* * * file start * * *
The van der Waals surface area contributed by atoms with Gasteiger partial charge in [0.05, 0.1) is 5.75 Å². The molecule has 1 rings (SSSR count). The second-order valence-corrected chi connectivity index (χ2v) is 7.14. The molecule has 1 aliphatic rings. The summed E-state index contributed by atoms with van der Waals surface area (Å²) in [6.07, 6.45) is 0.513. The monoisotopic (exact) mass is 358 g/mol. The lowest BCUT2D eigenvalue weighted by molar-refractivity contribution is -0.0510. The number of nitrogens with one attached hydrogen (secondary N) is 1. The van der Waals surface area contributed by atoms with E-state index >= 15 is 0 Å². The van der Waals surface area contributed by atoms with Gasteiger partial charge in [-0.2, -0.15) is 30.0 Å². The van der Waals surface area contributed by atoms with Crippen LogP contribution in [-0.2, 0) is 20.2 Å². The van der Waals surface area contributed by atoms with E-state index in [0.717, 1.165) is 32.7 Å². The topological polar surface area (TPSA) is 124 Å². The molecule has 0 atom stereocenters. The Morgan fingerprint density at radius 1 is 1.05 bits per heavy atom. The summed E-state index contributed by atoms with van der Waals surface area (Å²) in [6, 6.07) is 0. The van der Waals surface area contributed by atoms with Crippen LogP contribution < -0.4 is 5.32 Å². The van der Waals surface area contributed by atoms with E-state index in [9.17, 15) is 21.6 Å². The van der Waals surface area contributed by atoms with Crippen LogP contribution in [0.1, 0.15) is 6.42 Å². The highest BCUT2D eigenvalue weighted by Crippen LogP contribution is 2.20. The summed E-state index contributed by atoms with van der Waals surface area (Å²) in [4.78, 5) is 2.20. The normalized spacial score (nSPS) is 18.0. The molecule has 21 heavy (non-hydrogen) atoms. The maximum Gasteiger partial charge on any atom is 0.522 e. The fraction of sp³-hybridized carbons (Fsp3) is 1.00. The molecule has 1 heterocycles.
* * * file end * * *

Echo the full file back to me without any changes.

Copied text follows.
The van der Waals surface area contributed by atoms with Gasteiger partial charge in [0.05, 0.1) is 5.75 Å². The molecule has 1 rings (SSSR count). The second-order valence-corrected chi connectivity index (χ2v) is 7.14. The molecule has 1 aliphatic rings. The summed E-state index contributed by atoms with van der Waals surface area (Å²) in [6.07, 6.45) is 0.513. The monoisotopic (exact) mass is 358 g/mol. The lowest BCUT2D eigenvalue weighted by molar-refractivity contribution is -0.0510. The number of nitrogens with one attached hydrogen (secondary N) is 1. The van der Waals surface area contributed by atoms with E-state index >= 15 is 0 Å². The van der Waals surface area contributed by atoms with Gasteiger partial charge in [-0.2, -0.15) is 30.0 Å². The van der Waals surface area contributed by atoms with Crippen LogP contribution in [-0.2, 0) is 20.2 Å². The van der Waals surface area contributed by atoms with E-state index in [0.717, 1.165) is 32.7 Å². The topological polar surface area (TPSA) is 124 Å². The molecule has 0 atom stereocenters. The Morgan fingerprint density at radius 1 is 1.05 bits per heavy atom. The summed E-state index contributed by atoms with van der Waals surface area (Å²) in [6, 6.07) is 0. The van der Waals surface area contributed by atoms with Crippen LogP contribution < -0.4 is 5.32 Å². The van der Waals surface area contributed by atoms with E-state index in [9.17, 15) is 21.6 Å². The van der Waals surface area contributed by atoms with Crippen LogP contribution in [0.1, 0.15) is 6.42 Å². The highest BCUT2D eigenvalue weighted by Crippen LogP contribution is 2.20. The summed E-state index contributed by atoms with van der Waals surface area (Å²) in [4.78, 5) is 2.20. The normalized spacial score (nSPS) is 18.0. The molecule has 21 heavy (non-hydrogen) atoms. The maximum Gasteiger partial charge on any atom is 0.522 e. The fraction of sp³-hybridized carbons (Fsp3) is 1.00. The molecule has 1 heterocycles.